Wednesday, January 26, 2011

"Finishing" The Gas Pump From Monday's Tutorial

Here's where we left off on Monday.  It's a complete image, but it still needs some work.  The pump is sort of lifeless and can use a little spark.  The ominous clouds in the background do add some drama, but it would be better if the storm was just past and the pump had a little sunshine on it.  It's an old pump, so we can make the assumption that, other than the glass, it's all metal or some sort.  The bezel looks like a stamping and the crown of the body appears to be a casting.  Each would react to sun shining on it differently.  Getting the appearance of directional light is as hard as you might think.  Hit the "read more to find out how to "light" the pump.

Here's the same image that's been lit using Adobe Photoshop CS5's lighting effects (Filter/Render/Lighting Effects). First thing to do would be to break the image into the parks we want to work with. In this case that's the bezel, the casting and the face of the shield. Using the Quick Selection Tool (W) it's easy to pick up each piece. In this case, rather than duplicating the Background Layer and using a Layer Mask it was just easier to put the pieces up on their own Layers. (The problem using this technique is WYSIWYG (what you see is what you get). If your selection is off at all you'll end up with miscellaneous bits that can't be added easily. The safer method would be to use Layer Masks. When "lighting" each piece the Lighting Effects dialog box presents a wealth of options. There's more than a dozen types of lights, you can make the surface dull or reflective, you can make the beam wide or narrow, you can adjust the ambience of the area not directly hit by the light, and a half dozen other features of the light. The same type of light was used for all three pieces. The bezel made Shiny and Metallic, the crown not quite as Shiny and slightly less Metallic, the star in the face is generally brighter and Shiner. The Lights were all set to be coming from the upper left.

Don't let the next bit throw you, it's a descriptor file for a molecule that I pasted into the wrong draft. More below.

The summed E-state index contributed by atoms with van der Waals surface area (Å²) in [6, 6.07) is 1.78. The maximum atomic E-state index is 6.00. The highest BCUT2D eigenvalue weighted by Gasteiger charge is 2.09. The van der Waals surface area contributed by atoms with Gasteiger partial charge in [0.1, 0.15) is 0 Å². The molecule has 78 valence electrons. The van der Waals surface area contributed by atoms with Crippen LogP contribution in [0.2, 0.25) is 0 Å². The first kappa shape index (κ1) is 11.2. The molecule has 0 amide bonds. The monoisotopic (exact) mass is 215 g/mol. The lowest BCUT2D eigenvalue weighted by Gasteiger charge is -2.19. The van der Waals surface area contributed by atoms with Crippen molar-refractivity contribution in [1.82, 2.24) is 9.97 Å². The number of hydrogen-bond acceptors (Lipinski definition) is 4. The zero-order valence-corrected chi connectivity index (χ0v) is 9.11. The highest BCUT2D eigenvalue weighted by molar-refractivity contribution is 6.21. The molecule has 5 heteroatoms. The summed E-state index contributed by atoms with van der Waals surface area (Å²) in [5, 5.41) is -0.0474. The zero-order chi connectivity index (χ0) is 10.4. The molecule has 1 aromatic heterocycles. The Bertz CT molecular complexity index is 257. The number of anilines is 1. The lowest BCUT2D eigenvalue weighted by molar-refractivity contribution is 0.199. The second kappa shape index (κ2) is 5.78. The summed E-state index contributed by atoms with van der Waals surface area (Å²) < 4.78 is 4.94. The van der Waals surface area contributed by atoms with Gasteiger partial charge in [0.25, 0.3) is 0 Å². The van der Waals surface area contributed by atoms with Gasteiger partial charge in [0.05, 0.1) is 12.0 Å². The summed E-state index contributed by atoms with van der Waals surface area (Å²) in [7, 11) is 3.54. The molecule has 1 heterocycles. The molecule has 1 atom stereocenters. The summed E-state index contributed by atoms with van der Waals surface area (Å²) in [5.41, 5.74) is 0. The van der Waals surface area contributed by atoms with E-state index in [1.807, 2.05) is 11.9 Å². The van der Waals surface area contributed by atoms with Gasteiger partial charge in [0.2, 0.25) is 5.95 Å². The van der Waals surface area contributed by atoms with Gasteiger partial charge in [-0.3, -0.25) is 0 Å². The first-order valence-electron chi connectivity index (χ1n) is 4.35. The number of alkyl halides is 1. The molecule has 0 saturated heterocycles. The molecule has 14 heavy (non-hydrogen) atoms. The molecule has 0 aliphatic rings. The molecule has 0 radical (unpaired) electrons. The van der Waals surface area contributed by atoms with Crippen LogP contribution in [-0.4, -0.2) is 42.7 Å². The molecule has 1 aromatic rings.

The coloring looked pretty good, so individual colors (Red, Yellow, Green, Cyan, Blue, and Magenta) didn't need to be adjusted using individual Adjustment Layers. So, the next steps were finishing the image. By "finishing" I mean cropping, sharpening and vignetting. Step one is Cropping. What I do (and there are a hundred possibilities on this step) is chose the size and resolution of the final print. In most cases (for me) this is 16 x 20 @150 ppi. This will give plenty of detail and lower the overall file size to be sent out to a service.

Here's an interesting version of the image. This is the sharpening step we use here at the gallery. It a High Pass filter (Filter/Other/High Pass) and it makes any image look like some sort of weird, gray scale line drawing. What's going on is that it's picking up the sharp edges. We use a Radius of about 10 on most images. Once you're satisfied with the edges, click OK. Then change the Blend Mode to Overlay. If that looks too far gone, try Soft Light. With either choice the Opacity slider can be used to "fine tune" the level of Sharpening. Clouds appear unreal when sharpened. Go back to the Alpha Channel Mask called Sky (Channels Panel then Ctrl click on the Sky icon) and add it as a Layer Mask. As is it's the opposite of what we're looking for, so tap Ctrl I (eye) to Invert the Mask. We end up with the pump sharpened and the sky as it was.

Every print needs some vignetting. Typically not enough to call attention to the vignette, but an amount to just tint the edges to hold the view in the shot. The easiest method of doing this is to use a Layer Mask. Select the upper most Layer. You can see that the entire image goes back to its unsharpened state. Hit the New Layer Mask icon at the bottom of the Layers Panel to add a Layer Mask. Using the Rectangular Marquee Tool (M) select the center of the image. Leave an equal space around the image. Feather the selection (Shift F6) to about 200 pixels. Fill the selection with Black and change the Blanding Mode to Multiply. Adjust the vignette to taste by sliding the Opacity slider lower.

Here's the final image, ready to hang.